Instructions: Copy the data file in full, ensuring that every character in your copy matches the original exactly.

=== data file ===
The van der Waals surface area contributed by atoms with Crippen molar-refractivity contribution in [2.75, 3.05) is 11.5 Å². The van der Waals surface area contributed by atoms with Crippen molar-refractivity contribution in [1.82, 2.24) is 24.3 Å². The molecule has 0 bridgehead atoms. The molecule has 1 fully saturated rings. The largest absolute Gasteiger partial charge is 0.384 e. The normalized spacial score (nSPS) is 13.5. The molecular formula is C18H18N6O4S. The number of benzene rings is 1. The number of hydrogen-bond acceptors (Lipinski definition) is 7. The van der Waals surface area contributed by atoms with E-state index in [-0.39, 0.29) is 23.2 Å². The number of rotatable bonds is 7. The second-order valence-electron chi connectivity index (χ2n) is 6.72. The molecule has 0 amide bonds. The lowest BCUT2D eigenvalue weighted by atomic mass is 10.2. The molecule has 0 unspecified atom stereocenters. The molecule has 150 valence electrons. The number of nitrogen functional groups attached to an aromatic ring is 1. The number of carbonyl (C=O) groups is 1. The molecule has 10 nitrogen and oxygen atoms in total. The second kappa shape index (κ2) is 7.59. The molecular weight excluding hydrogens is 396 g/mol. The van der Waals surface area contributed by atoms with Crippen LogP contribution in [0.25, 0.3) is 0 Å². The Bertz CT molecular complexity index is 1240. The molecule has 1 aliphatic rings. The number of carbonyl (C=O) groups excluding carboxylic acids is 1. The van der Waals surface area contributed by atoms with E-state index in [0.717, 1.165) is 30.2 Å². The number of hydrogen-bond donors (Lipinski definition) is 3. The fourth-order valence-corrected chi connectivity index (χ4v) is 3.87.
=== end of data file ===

The van der Waals surface area contributed by atoms with Crippen molar-refractivity contribution in [2.75, 3.05) is 11.5 Å². The van der Waals surface area contributed by atoms with Crippen molar-refractivity contribution in [1.82, 2.24) is 24.3 Å². The molecule has 0 bridgehead atoms. The molecule has 1 fully saturated rings. The largest absolute Gasteiger partial charge is 0.384 e. The normalized spacial score (nSPS) is 13.5. The molecular formula is C18H18N6O4S. The number of benzene rings is 1. The number of hydrogen-bond acceptors (Lipinski definition) is 7. The van der Waals surface area contributed by atoms with E-state index in [-0.39, 0.29) is 23.2 Å². The number of rotatable bonds is 7. The second-order valence-electron chi connectivity index (χ2n) is 6.72. The molecule has 0 amide bonds. The lowest BCUT2D eigenvalue weighted by atomic mass is 10.2. The molecule has 0 unspecified atom stereocenters. The molecule has 150 valence electrons. The number of nitrogen functional groups attached to an aromatic ring is 1. The number of carbonyl (C=O) groups is 1. The molecule has 10 nitrogen and oxygen atoms in total. The second kappa shape index (κ2) is 7.59. The molecular weight excluding hydrogens is 396 g/mol. The van der Waals surface area contributed by atoms with Crippen LogP contribution in [0.25, 0.3) is 0 Å². The Bertz CT molecular complexity index is 1240. The molecule has 1 aliphatic rings. The number of carbonyl (C=O) groups excluding carboxylic acids is 1. The van der Waals surface area contributed by atoms with E-state index in [0.717, 1.165) is 30.2 Å². The number of hydrogen-bond donors (Lipinski definition) is 3. The fourth-order valence-corrected chi connectivity index (χ4v) is 3.87.